one of my new favorite writers: Daína Chaviano

Last month I finished the excellent Man, Woman, and Hunger (El hombre, la hembra, y el hambre).  Now I’m reading a very different book by her, Fables from an Extraterrestrial Grandmother.  I’ve been enjoying Chaviano so much (and having so much trouble placing her in a genre) that I was pleased to encounter this profile of her from a few years ago.

The Cuban exile’s books are best described as wild experiments in genre-busting. It’s as if Ray Bradbury married Michael Ende and frolicked occasionally with Anáis Nin.

She conceived of a series called Habana Oculta, or the Occult Side of Havana, that would take a realistic approach to describing the magical elements of the city she had left behind [Havana].

The most recent book in the Habana Oculta series, El hombre, la hembra, y el hambre (Man, Woman, and Hunger, Planeta, 1998) describes how four characters, including a prostitute turned Santería priestess and an economist turned butcher, struggle with their double lives and sense of lost identity in modern-day Cuba.

I recommend the whole article, as well as perusing the author’s site.

The book I’m reading by her now has one of the most fascinating narrative structures I’ve ever encountered: four simultaneous narratives, Narrative A has a novelist writing Narratives B and C, but Narrative B also has an ancient grandmother telling stories about Narratives A and C, and a sage in Narrative D can observe Narratives A and C in a crystal ball.  Mind exploding!

[Photo from Chaviano’s site]

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6 thoughts on “one of my new favorite writers: Daína Chaviano”

  1. Ernesto,

    Gracias por la recomendación. Tengo «La isla de los amores infinitos» en mi estante para leer después de acabar con «fábulas». ¿has leído los otros libros del serie (gata encerrada, casa de juegos)?

  2. Sí, los he leído todos. Soy un fan de esta escritora.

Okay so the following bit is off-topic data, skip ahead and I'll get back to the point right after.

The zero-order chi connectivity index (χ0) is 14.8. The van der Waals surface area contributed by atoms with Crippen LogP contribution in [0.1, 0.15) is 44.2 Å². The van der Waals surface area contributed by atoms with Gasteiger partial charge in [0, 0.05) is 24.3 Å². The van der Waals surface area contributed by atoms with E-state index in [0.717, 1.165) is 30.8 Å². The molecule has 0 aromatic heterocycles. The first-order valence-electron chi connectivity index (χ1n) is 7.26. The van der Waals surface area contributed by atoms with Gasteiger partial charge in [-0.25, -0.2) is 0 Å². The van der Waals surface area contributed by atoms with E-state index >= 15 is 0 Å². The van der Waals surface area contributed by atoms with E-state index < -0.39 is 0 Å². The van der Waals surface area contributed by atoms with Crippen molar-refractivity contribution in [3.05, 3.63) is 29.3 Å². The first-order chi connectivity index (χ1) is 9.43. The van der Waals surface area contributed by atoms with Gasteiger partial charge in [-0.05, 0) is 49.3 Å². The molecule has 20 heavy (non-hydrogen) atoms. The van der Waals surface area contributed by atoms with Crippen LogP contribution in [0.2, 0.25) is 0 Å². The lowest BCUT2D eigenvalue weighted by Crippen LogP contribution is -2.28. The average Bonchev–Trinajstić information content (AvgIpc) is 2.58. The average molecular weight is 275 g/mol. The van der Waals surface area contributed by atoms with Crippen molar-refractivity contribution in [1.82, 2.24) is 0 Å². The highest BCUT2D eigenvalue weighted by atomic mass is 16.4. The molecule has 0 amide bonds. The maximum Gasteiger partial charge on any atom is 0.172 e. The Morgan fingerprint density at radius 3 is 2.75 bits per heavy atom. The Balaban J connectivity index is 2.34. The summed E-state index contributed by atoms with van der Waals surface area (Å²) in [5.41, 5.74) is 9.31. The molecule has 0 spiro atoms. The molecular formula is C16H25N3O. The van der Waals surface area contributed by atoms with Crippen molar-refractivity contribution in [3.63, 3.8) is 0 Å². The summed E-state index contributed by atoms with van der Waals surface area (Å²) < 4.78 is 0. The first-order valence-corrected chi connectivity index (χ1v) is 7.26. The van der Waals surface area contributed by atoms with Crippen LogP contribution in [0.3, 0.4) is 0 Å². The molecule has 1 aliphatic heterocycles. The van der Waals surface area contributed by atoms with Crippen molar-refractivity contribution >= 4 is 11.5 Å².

¿Ustedes son un grupo con intereses culturales sobre Africa (African American) o simplemente lectores que van cambiando de “subjects” de lectura?

  3. Soy un individual con intereses culturals, económicos, y políticos sobre Africa (mi trabajo se trata de varios países africanos y viajo allí varias veces al año). Soy “host” de este programa de leer libros sobre Africa para crear un lugar central donde la gente puede compartir lo que está aprendiendo.

  4. You would probably enjoy reading The Knight and his shadow (Le cavalier et son ombre). It is gripping. I don’t know if it’s available in English, although it should be. Written by Boubacar Boris Diop of Senegal. I wrote my thesis on this book because it was the only book I could imagine reading over and over and over without getting bored.

  5. Very interesting, tukopamoja. I am glad to know there are inteligent people trying to learn more about the world where we live in.

    Chaviano’s books are a good place to start. She covers an amazing variety of subjects and themes with depth of knowledge. And best of all, with such a sense of beauty, intrigue and adventure that I don’t know why haven’t all her books been translated into English. Well, at least the first one is coming out this summer. Hopefully, more will be in the future.

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